Strategic approaches to knowledge and related intangibles
Years of research on the strategic role of intangible assets, including data, knowledge and intelligence, have suggested that long-term investment in intangible development is a situational decision. Not all big data, knowledge management, or competitive intelligence initiatives are equally fruitful. Some may even be counterproductive, not justifying their cost or leaving a firm vulnerable to competitor efforts to obtain the same intangibles. A strategic approach becomes a balance between intangible development and intangible protection. But an even more interesting result is that intangibles are not even equally valued by differing parties in similar circumstances. A high level of interest in big data or knowledge by one firm does not mean competitors are similarly interested in exactly the same assets. And vice versa. How can we explain such counterintuitive results? We believe the answer is in more micro aspects of the intangibles themselves and the industry conditions. We know quite a bit about the characteristics of intangibles, especially knowledge, as well as about their conditions of application. A closer look at metrics from a variety of industries and the intangible circumstances behind them will allow us to provide more insight into how and why specific firms should pursue big data, knowledge management, and competitive intelligence initiatives. Specifically examining the cases of pharmaceuticals, financial services, and hospitality management, we review data on knowledge, intelligence, and data, providing insights as to how and why each is valued in specific circumstances.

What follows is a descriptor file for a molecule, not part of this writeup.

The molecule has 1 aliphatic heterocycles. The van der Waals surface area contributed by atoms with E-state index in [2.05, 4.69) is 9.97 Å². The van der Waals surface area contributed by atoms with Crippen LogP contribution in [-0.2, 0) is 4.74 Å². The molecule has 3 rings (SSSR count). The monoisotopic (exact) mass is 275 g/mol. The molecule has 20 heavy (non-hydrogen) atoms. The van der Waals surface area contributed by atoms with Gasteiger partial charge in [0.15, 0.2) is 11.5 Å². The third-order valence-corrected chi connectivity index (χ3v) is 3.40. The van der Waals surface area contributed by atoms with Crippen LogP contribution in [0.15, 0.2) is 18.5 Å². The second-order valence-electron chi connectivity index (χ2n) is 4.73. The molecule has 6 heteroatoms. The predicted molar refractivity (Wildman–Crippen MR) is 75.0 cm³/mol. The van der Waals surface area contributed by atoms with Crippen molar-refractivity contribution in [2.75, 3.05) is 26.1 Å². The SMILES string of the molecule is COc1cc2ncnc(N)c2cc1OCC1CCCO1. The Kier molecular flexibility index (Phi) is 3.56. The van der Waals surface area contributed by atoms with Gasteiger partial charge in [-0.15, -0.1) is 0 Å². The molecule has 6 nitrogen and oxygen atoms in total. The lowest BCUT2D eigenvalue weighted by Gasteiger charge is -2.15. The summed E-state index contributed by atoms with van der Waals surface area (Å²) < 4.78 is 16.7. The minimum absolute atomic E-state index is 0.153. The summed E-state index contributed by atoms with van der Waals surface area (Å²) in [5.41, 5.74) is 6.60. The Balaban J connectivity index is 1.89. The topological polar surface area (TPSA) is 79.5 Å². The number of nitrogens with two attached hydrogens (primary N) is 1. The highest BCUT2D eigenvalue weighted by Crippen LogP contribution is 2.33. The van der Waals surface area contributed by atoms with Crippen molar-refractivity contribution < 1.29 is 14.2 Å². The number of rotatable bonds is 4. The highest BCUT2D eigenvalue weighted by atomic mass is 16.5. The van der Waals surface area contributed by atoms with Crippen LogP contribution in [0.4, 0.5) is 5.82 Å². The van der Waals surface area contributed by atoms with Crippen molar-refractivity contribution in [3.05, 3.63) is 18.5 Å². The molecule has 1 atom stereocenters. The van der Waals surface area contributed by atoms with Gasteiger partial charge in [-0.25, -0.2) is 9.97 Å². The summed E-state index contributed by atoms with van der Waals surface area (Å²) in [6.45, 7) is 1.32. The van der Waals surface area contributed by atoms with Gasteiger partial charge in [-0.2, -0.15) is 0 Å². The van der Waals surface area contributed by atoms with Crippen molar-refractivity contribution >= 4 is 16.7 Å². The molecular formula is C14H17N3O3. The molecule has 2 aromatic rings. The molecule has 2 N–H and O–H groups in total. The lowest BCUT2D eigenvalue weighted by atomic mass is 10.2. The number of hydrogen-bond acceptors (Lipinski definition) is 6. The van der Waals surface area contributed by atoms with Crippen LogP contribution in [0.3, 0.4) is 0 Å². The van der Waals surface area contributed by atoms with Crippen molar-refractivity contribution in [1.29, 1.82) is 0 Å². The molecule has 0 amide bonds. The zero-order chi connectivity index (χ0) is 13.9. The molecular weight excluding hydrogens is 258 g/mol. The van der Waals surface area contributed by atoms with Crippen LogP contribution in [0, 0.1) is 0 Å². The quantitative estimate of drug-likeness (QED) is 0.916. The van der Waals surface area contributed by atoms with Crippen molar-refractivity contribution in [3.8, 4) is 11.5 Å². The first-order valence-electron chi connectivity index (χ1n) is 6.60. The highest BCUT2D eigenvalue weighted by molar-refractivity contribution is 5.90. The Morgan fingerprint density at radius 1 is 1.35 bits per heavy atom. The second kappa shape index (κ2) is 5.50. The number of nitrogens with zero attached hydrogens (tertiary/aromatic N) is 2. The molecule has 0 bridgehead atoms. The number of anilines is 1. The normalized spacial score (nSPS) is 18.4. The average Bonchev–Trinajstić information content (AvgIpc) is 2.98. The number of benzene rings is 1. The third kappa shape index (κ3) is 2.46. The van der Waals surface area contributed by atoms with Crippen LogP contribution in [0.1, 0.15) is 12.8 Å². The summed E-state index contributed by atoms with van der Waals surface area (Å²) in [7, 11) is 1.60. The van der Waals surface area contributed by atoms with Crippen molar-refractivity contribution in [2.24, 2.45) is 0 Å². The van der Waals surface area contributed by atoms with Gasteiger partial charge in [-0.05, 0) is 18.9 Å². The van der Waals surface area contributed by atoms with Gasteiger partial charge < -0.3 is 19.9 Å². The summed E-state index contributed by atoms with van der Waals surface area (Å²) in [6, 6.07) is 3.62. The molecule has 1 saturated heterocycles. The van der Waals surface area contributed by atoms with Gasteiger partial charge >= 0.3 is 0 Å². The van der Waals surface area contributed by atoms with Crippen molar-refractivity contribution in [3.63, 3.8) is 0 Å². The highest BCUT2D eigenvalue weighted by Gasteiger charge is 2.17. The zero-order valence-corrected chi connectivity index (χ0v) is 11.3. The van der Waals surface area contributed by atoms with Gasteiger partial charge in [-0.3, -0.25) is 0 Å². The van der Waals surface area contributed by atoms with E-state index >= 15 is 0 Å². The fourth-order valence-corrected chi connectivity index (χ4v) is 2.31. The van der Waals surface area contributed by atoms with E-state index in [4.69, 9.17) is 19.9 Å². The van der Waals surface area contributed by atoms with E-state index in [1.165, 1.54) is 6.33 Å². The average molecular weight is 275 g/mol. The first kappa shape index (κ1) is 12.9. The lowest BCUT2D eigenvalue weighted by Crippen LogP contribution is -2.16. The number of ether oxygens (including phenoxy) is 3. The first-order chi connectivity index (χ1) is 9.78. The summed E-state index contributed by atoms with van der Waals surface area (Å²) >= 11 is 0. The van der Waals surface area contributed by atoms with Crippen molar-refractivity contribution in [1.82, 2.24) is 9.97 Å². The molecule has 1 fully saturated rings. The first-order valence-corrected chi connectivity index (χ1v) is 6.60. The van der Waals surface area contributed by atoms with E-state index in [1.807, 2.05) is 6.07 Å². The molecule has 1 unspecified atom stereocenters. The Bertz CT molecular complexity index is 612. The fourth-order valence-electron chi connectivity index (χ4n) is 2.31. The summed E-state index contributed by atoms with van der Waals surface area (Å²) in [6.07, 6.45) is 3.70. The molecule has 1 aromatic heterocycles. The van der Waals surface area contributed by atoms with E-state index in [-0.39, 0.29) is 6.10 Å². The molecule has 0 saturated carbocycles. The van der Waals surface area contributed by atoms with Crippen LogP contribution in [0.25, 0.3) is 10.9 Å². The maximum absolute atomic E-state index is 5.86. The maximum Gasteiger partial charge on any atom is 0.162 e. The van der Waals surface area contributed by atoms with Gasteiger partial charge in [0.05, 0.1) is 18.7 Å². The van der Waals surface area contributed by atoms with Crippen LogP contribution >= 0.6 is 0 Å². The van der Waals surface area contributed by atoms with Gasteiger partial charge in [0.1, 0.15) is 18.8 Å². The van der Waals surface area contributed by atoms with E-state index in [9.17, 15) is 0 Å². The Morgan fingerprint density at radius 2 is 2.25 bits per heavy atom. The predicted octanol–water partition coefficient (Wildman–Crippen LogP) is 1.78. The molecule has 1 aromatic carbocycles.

Proceedings of the European Conference on Knowledge Management, ECKM
Erickson, Scott and Rothberg, Helen, "Strategic approaches to knowledge and related intangibles" (2015). Faculty Articles Indexed in Scopus. 1032.